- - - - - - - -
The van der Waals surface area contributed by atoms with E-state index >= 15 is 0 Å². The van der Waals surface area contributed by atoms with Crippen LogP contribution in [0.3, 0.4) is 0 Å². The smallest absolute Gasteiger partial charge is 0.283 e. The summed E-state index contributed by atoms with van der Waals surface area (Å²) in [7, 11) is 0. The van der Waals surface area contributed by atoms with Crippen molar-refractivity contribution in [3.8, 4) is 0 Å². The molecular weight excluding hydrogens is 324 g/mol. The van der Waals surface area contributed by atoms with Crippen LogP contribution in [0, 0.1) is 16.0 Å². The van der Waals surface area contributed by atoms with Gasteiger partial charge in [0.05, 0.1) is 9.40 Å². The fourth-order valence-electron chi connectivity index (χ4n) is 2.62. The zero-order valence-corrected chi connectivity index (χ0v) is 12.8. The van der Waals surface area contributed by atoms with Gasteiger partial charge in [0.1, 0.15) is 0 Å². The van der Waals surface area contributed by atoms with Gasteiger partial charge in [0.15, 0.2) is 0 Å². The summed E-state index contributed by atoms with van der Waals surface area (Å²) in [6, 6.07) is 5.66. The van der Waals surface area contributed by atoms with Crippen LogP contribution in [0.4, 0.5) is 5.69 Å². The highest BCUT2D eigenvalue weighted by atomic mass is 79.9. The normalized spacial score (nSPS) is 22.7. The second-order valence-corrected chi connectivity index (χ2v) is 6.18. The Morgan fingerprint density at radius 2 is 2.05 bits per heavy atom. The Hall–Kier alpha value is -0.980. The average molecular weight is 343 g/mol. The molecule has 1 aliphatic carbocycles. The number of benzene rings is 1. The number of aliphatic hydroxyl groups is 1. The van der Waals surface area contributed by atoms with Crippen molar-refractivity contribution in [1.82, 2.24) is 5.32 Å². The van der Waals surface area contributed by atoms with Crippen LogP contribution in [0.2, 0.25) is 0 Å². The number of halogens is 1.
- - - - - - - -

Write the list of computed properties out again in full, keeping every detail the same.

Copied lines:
The van der Waals surface area contributed by atoms with E-state index >= 15 is 0 Å². The van der Waals surface area contributed by atoms with Crippen LogP contribution in [0.3, 0.4) is 0 Å². The smallest absolute Gasteiger partial charge is 0.283 e. The summed E-state index contributed by atoms with van der Waals surface area (Å²) in [7, 11) is 0. The van der Waals surface area contributed by atoms with Crippen molar-refractivity contribution in [3.8, 4) is 0 Å². The molecular weight excluding hydrogens is 324 g/mol. The van der Waals surface area contributed by atoms with Crippen LogP contribution in [0, 0.1) is 16.0 Å². The van der Waals surface area contributed by atoms with Gasteiger partial charge in [0.05, 0.1) is 9.40 Å². The fourth-order valence-electron chi connectivity index (χ4n) is 2.62. The zero-order valence-corrected chi connectivity index (χ0v) is 12.8. The van der Waals surface area contributed by atoms with Gasteiger partial charge in [0.1, 0.15) is 0 Å². The van der Waals surface area contributed by atoms with Gasteiger partial charge in [0.15, 0.2) is 0 Å². The summed E-state index contributed by atoms with van der Waals surface area (Å²) in [6, 6.07) is 5.66. The van der Waals surface area contributed by atoms with Crippen LogP contribution in [0.4, 0.5) is 5.69 Å². The highest BCUT2D eigenvalue weighted by atomic mass is 79.9. The normalized spacial score (nSPS) is 22.7. The second-order valence-corrected chi connectivity index (χ2v) is 6.18. The Morgan fingerprint density at radius 2 is 2.05 bits per heavy atom. The Hall–Kier alpha value is -0.980. The average molecular weight is 343 g/mol. The molecule has 1 aliphatic carbocycles. The number of benzene rings is 1. The number of aliphatic hydroxyl groups is 1. The van der Waals surface area contributed by atoms with Crippen molar-refractivity contribution in [1.82, 2.24) is 5.32 Å². The van der Waals surface area contributed by atoms with Crippen LogP contribution in [0.2, 0.25) is 0 Å². The number of halogens is 1.